Some time ago I wrote about the importance of building physical networks as opposed to relying just on virtual help. I want to make this point again: whatever your project, find real people to meet and talk to - and avoid those who say 'you can't do this' rather than looking for a solution.
I myself come from the hot type generation – just. I was trained to do layouts with crayons, scissors and glue, and graphics was a black-and-white print you take to the girls in zincography.
In the age of computers many of us get isolated and look into screens rather than into faces. I know a couple, man and wife, who live together, but, having studies in the opposite ends of the house, talk to each other via Scype.
I have a friend in Colorado, also from a hot type generation, but older than me, with whom we worked on a newspaper project in the early 90-s. After our work was finished and handed over to printers we used to go to the shop floor and spend some time with the web off-set press boys to run through the pages and point out various features in the paper which we thought could be difficult or needed special attention, both technically and editorially.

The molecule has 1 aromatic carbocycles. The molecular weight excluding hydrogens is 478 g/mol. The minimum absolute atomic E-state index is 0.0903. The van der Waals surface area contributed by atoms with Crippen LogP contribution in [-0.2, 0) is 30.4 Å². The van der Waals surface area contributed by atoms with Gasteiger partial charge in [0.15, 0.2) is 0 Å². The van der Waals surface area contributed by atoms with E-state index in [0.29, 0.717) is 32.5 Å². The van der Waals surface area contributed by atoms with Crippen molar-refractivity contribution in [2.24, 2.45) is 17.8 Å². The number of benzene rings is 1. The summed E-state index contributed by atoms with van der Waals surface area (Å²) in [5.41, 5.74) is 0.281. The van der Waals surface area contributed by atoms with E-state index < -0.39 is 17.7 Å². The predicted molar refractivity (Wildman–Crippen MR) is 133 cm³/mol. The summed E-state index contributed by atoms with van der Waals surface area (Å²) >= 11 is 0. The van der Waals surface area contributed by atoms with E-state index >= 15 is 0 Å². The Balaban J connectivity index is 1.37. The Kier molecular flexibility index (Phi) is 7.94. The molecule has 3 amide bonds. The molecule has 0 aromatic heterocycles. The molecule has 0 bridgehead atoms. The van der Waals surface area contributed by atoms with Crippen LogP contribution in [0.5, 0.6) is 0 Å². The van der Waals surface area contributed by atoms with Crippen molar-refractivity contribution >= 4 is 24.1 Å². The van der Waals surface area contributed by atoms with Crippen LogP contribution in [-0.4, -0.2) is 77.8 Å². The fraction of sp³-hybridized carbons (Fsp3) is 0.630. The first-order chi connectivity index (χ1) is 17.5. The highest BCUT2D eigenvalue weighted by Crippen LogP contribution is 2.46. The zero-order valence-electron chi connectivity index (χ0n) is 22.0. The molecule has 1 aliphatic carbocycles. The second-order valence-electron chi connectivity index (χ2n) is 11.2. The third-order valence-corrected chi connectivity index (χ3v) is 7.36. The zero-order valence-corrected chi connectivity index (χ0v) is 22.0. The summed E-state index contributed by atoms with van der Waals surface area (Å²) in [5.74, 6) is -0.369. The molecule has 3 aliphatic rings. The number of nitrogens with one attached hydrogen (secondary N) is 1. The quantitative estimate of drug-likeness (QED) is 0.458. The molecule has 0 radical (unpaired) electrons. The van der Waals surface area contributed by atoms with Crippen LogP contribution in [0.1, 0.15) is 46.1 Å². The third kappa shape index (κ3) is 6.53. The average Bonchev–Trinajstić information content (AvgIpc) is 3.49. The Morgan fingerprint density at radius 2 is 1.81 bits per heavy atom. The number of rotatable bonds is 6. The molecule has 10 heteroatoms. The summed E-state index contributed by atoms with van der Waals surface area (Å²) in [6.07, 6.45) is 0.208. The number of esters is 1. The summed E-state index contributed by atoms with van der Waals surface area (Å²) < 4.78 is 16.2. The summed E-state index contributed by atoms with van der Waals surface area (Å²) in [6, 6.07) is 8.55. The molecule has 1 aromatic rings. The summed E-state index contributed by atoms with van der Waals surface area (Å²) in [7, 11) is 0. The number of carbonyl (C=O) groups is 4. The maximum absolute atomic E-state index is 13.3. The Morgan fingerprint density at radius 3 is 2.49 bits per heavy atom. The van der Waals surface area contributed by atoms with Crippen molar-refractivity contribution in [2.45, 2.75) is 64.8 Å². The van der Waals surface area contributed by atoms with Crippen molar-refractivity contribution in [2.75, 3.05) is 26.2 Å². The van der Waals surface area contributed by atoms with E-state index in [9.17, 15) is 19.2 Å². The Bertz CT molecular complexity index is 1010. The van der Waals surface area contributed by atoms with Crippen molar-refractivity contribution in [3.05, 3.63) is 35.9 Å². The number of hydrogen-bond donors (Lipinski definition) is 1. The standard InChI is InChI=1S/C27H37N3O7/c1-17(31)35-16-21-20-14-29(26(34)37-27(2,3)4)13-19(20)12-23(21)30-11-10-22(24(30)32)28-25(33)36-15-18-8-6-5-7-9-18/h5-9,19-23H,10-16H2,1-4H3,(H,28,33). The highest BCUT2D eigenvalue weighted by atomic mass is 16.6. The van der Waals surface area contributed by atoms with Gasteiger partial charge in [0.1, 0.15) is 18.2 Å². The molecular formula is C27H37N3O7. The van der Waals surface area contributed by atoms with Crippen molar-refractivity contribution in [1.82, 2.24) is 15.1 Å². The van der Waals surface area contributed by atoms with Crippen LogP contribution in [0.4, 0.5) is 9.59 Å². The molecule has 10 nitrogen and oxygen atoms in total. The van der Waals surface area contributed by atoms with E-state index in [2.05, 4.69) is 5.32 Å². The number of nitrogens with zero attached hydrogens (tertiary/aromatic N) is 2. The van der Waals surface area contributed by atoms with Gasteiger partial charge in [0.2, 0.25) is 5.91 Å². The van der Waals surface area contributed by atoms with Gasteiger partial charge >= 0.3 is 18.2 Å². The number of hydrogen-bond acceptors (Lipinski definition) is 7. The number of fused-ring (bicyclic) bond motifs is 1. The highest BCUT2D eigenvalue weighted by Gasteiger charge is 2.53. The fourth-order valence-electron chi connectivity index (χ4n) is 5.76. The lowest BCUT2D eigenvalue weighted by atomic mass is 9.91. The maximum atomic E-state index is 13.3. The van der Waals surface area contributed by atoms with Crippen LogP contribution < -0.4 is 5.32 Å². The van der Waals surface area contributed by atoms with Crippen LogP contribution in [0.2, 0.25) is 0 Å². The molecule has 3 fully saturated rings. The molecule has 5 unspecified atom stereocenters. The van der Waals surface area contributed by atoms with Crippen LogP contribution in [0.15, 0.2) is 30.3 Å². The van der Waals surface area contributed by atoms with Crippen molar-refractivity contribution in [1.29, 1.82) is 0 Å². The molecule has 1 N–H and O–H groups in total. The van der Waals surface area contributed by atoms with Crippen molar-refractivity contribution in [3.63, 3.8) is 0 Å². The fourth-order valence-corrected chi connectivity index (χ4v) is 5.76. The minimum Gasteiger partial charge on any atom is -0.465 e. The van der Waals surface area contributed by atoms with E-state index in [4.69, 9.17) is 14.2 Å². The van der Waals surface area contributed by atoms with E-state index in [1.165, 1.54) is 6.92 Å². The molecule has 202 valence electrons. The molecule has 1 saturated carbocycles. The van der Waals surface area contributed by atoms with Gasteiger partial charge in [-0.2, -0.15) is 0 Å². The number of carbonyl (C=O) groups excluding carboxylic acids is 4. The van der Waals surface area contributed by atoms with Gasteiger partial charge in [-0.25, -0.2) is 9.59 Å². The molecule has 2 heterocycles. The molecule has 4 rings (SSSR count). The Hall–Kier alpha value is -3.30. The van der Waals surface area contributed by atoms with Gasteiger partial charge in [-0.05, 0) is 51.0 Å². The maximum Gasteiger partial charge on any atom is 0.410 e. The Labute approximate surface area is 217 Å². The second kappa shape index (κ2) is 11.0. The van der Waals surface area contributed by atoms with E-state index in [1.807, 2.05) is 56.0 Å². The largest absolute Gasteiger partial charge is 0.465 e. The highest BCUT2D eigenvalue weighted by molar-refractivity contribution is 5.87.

My printers here invited me once for a cup of coffee in the back-room. A poster was hanging on the wall there: "Tout le monde apporte de la joie dans cette enterprise, certains quand ils entrent d'autres quand ils sortent". (Everybody brings happiness to this enterprise, some when they come, others when they leave). Nobody likes it when a client or a supervisor watches over your shoulder, but when it's done in such a way that people feel you came to show respect and appreciation, – it always helps.
I think I'd never been able to achieve good results with Pages if I didn't invest in running through the whole production process with printers, graphic designers and photographers who work with me.
Tips and suggestions on working with professional printers and computer support shops are in this earlier article: Networking: Physical vs Virtual (same post as linked above).